So you want to be a more productive writer, eh? You’re definitely not alone in this — productivity is an issue we all have to tackle. And with all the distractions available to us, it’s no wonder we can’t keep focused on one task. So let’s talk about how to become a more productive and focused writer.
Form a Writing Habit
To be a productive writer, you need to make a habit of writing. If you’ve got other things to do during the day, it can be easy to make excuses for why you’re not writing (I worked hard today, so I deserve some time off; I’m not in the mood, etc.). Set up a time and place for writing (daily or weekly, whatever suits you best), and keep at it. The only way to form a habit is one step at a time.
Gretchen Rubin wrote the book on changing habits. You can read all the lessons in her book here, distilled into 21 sentences. Now that’s productive!
Multitasking is out, singletasking is in! You might have heard that multitasking is bad for productivity, but sometimes, that’s the only way to keep up with everything you’ve got on your plate. And sure, when you’re watching TV while ironing your clothes, it’s not likely that the result of either will suffer from spreading your attention too thin. Writing, on the other hand, demands razor-sharp focus.
Typos aren’t the only thing you should worry about when it comes to distracted writing. Lots of writers would agree that even some background noise can be a huge distraction and result in disjointed, meandering text. Even if you think your focus is unshakable and you can write well when you’re talking on the phone, give the no-distractions a try. Close all the tabs in your browser (except for the one with music in it, wink), put your phone on ‘Do not disturb’ and start up Write!’s Focus Mode to create the ultimate no-distractions environment, and watch your productivity skyrocket.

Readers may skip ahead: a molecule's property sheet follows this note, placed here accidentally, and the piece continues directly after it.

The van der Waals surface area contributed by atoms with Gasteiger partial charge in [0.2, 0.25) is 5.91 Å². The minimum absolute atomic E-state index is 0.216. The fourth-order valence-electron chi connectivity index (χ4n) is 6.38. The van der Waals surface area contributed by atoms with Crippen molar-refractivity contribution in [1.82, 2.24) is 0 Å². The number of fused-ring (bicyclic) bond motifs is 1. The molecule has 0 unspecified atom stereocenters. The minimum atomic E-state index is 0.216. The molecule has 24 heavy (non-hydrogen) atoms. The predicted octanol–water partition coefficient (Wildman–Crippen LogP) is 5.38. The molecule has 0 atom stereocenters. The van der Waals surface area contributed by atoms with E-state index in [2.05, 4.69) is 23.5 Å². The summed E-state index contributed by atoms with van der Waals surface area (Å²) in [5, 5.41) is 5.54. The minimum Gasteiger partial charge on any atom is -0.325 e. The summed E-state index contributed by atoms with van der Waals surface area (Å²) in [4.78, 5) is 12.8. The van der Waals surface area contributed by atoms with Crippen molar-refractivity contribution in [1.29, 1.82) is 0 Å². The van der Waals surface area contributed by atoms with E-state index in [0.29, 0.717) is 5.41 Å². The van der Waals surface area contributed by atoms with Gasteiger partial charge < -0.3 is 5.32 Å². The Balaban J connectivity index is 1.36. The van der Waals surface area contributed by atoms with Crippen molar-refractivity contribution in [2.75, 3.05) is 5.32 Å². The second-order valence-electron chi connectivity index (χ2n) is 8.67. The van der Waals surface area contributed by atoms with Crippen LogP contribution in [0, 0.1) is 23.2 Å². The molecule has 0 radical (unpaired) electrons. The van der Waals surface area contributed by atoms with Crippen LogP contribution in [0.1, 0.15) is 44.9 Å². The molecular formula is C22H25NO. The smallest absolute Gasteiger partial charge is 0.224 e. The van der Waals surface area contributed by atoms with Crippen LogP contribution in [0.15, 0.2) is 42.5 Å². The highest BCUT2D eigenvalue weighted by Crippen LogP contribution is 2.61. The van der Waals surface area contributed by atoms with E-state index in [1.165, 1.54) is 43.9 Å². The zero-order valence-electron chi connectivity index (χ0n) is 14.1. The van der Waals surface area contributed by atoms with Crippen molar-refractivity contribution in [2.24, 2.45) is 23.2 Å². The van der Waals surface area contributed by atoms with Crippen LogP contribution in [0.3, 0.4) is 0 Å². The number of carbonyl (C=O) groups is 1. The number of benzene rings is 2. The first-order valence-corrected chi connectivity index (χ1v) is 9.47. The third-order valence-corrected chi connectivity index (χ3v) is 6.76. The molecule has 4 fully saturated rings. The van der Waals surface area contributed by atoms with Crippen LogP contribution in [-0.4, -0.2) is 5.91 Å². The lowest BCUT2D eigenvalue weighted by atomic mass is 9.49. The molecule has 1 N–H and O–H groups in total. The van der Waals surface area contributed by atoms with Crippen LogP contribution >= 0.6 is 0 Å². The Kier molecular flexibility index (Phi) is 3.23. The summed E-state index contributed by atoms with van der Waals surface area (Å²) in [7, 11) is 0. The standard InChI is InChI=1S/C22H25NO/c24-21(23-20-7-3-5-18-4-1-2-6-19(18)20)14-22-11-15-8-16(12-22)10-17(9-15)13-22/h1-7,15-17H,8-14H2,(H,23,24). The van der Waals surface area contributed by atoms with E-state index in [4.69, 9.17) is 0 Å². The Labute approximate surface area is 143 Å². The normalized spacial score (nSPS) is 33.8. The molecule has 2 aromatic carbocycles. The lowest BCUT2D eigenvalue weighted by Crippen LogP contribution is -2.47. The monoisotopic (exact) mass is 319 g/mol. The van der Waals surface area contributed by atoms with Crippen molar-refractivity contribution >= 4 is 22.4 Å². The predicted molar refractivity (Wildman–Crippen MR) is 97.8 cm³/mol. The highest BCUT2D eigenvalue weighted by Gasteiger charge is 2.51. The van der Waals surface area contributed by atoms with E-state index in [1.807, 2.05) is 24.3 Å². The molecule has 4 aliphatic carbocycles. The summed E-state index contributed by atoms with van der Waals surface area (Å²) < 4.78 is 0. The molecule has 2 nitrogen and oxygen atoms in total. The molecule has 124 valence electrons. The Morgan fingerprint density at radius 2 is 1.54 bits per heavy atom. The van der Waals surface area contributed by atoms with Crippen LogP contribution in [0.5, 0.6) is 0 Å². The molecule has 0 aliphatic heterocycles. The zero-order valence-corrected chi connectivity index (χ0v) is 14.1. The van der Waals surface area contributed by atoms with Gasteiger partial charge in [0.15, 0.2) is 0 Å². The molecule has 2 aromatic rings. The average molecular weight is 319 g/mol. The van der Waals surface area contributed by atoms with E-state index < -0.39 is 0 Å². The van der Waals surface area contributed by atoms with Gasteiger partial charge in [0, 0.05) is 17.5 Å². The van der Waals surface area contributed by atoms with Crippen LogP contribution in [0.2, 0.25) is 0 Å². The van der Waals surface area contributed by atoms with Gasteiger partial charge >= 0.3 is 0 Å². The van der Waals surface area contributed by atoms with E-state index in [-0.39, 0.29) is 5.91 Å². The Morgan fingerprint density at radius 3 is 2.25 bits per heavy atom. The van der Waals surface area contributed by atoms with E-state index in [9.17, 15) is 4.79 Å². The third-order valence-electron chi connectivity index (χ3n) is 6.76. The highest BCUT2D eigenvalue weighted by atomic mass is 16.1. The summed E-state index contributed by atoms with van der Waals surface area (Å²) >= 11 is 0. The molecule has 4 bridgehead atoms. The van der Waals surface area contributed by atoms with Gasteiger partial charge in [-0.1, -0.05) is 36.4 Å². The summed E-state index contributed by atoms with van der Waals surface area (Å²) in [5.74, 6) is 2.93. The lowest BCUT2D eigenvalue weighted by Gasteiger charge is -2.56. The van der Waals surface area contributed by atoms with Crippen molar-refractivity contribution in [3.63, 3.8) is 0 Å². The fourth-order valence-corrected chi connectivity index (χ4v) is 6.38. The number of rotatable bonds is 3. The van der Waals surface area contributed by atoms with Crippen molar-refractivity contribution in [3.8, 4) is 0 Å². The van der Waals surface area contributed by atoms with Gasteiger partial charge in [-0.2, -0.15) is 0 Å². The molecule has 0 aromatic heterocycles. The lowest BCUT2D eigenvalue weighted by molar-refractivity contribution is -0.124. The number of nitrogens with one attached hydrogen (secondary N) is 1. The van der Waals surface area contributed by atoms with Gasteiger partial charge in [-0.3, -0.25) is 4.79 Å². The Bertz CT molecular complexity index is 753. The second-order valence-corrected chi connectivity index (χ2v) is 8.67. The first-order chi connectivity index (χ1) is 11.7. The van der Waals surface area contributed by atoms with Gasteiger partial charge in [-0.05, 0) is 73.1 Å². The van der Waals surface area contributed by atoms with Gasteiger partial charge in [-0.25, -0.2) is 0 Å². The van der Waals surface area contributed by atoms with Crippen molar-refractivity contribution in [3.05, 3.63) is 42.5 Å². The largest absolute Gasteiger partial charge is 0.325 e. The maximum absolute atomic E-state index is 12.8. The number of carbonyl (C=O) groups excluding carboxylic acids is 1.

Track Your Progress
Pick a few metrics you’re going to be judging your productivity by, and track them for a week or two. It can be daily wordcount, wordcount per document, or even pagecount. What you’re measuring is inconsequential, what matters is what you do with that information.
So let’s say that you put in a solid 1000 words every other day, and somewhere under that on less productive days. The goal is clear: get up to 1000 words every day at first, then increase it to 1100, and so on. Soon enough, you’ll be a writing machine.
Check out our post on how to use Write!’s counters to increase productivity.
Don’t Wait for Inspiration
We all need some inspiration to get us going. For some, the only thing needed to get inspired is the wish to make something worthy of greatness. For others, it can be money or fame or anything under the sun. The problem with inspiration, though, is that it only works in the sort term.
If you keep waiting for inspiration to come, you’re at risk of not doing anything at all. Instead of getting inspired, get disciplined. Inspiration is what will make you write the first sentence of your story. Discipline is what will make you finish it.